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Queries on vaccine purchase plan

Republika

EDITORIAL

President Duterte’s acquiescence last week to allow local government units (LGUs) to purchase their own vaccines is a tacit admission that the government’s vaccine procurement strategy has failed. This was made clear when Vaccine Czar Carlito Galvez admitted in the recent Senate hearing that up to now the government has not signed a single contract for the purchase of the vaccine from leading vaccine manufacturers.

Thus, the Presidential Spokesman Harry Roque has announced that the President would certify as urgent the passage of Senate Bill 2042 that would allow LGUs to “directly” purchase COVID-19 vaccines. A similar measure has been filed at the House of Representatives.


But even before the approval of the bill, there are some questions raised if it can be done and what repercussions it would create.


First, have the pharmaceutical firms assured the LGUs that they are willing to sign contracts with them individually? As far as we know, giant pharmaceutical firms such as Pfizer, AstraZeneca, Moderna and even China’s Sinovac would deal only with governments, principally because they have to know who would pay for the vaccines.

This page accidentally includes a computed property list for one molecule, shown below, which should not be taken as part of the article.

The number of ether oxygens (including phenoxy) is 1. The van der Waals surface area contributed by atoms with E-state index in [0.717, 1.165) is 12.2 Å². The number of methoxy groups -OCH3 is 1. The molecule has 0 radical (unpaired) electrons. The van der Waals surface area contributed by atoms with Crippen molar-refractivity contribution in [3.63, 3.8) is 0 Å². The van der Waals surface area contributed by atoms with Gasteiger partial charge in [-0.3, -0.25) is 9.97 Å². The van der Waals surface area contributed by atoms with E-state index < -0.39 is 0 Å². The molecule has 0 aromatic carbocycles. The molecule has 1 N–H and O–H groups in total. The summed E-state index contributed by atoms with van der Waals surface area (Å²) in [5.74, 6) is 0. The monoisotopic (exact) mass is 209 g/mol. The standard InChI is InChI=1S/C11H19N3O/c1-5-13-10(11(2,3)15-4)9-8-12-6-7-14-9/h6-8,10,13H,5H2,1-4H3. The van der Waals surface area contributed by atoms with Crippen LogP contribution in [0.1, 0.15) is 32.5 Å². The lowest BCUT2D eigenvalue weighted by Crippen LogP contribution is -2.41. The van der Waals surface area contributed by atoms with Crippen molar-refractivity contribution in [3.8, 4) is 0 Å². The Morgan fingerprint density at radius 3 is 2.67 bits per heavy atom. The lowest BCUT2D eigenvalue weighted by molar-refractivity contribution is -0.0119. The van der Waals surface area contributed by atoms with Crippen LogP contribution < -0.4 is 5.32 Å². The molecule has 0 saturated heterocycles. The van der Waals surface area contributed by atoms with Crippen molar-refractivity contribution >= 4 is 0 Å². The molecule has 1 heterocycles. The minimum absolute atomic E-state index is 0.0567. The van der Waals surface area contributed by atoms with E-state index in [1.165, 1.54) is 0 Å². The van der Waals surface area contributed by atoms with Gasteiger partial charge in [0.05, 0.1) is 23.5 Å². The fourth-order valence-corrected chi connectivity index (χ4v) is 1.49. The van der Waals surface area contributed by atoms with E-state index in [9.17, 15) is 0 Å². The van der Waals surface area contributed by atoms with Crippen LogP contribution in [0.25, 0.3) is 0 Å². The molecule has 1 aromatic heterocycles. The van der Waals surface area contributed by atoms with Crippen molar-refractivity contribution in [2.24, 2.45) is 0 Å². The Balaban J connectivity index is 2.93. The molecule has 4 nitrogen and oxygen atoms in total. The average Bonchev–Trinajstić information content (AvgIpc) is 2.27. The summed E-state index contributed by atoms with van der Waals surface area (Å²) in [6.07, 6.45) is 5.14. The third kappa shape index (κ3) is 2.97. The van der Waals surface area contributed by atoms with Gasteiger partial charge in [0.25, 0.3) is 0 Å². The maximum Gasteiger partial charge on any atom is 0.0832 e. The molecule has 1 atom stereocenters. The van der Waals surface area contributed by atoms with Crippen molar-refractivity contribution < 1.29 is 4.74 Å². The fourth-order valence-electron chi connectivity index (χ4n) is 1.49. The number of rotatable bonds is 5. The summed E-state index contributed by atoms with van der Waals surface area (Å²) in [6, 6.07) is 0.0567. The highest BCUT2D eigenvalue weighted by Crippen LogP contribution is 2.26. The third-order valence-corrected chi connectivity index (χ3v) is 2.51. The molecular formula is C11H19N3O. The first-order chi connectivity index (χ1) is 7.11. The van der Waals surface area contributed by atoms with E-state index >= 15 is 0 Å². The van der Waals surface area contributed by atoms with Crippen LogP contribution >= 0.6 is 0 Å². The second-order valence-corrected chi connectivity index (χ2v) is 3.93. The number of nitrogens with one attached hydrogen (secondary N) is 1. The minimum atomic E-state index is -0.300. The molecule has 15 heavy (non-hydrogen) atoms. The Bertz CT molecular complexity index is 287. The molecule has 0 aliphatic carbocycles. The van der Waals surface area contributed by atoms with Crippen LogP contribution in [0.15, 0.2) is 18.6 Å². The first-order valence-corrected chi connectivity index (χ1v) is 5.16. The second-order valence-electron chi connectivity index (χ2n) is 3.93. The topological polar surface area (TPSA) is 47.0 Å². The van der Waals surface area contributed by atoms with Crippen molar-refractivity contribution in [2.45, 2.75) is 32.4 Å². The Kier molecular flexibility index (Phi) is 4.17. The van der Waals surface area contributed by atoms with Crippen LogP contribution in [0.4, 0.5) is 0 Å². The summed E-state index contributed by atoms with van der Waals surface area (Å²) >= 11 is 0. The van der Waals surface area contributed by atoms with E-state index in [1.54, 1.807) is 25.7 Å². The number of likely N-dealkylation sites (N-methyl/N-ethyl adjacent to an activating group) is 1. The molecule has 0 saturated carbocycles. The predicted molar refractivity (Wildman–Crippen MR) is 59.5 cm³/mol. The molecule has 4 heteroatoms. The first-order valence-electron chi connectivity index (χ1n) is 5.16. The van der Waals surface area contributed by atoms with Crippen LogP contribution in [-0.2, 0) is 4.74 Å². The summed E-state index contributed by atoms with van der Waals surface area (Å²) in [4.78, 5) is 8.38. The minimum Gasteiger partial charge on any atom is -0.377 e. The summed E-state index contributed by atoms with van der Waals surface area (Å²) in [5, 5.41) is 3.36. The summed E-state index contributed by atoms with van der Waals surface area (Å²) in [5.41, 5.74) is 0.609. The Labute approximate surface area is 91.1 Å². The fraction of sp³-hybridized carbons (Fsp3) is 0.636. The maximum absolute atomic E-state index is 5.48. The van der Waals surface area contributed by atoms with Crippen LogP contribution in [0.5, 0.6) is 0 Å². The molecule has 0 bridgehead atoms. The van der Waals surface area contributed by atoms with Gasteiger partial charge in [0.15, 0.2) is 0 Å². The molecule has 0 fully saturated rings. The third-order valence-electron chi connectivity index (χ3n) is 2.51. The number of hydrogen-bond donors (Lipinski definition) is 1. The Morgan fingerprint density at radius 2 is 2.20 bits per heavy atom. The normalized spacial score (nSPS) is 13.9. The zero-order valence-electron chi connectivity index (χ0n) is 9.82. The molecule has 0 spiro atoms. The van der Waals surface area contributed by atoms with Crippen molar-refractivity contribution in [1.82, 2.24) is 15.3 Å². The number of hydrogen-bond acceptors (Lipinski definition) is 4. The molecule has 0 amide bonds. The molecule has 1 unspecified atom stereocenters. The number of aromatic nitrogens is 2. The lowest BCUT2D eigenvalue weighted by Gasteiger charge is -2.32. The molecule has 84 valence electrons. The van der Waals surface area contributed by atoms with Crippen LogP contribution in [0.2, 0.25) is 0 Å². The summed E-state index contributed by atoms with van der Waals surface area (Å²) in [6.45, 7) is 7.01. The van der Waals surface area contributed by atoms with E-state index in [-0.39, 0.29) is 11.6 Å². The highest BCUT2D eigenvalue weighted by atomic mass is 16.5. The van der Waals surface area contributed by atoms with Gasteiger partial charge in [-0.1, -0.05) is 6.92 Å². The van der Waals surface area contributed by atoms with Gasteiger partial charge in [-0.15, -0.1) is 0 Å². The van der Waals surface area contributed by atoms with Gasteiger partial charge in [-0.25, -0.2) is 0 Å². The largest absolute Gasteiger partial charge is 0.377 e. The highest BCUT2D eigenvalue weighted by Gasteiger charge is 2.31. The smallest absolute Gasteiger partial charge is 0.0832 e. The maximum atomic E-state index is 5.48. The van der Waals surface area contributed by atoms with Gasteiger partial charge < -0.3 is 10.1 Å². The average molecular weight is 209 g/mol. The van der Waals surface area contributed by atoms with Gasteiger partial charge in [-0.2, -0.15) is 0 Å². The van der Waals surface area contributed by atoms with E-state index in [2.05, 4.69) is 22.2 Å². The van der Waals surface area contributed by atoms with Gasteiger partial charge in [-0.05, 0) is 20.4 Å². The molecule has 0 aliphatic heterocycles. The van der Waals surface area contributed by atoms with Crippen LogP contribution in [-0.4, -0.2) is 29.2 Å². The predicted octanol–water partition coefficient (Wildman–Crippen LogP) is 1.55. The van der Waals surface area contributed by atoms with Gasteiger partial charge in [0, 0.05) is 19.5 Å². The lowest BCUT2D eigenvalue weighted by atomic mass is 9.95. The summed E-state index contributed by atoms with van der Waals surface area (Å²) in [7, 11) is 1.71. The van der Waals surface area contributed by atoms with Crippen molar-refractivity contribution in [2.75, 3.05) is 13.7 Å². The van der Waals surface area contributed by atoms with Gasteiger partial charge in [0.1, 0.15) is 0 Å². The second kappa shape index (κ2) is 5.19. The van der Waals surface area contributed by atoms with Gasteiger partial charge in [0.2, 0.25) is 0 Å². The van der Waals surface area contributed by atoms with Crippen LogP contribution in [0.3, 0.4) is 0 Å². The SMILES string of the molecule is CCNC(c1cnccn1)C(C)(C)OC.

Second, what will happen to poor LGUs, particularly those hit by the recent typhoons in Bicol and Cagayan Valley, which could not buy the vaccine because they have no money? Will they be left behind while the other affluent LGUs can have their share of the vaccine?


A group of professional healthcare workers have, in fact, warned of graver consequences if the bill is passed.


According to the Professional Healthcare Alliance Against COVID-19 (PHAAC), the measure may expose Filipinos to more danger and “make local policy makers liable for wrong decisions.” This is because the bill will bypass the required recommendations of experts from the Health Technology Assessment Council, the PHAAC said.


The group also warned the bill could lead to maldistribution of supply based on an LGU’s capacity to pay rather than the need for the vaccine. To ensure vulnerable sectors and high-risk areas are prioritized, it said that there should be centralized procurement and distribution by the national government.


We hope that our policy-makers will listen to experts such as those in the PHAAC before adopting a new tact on how to defeat the deadly virus.


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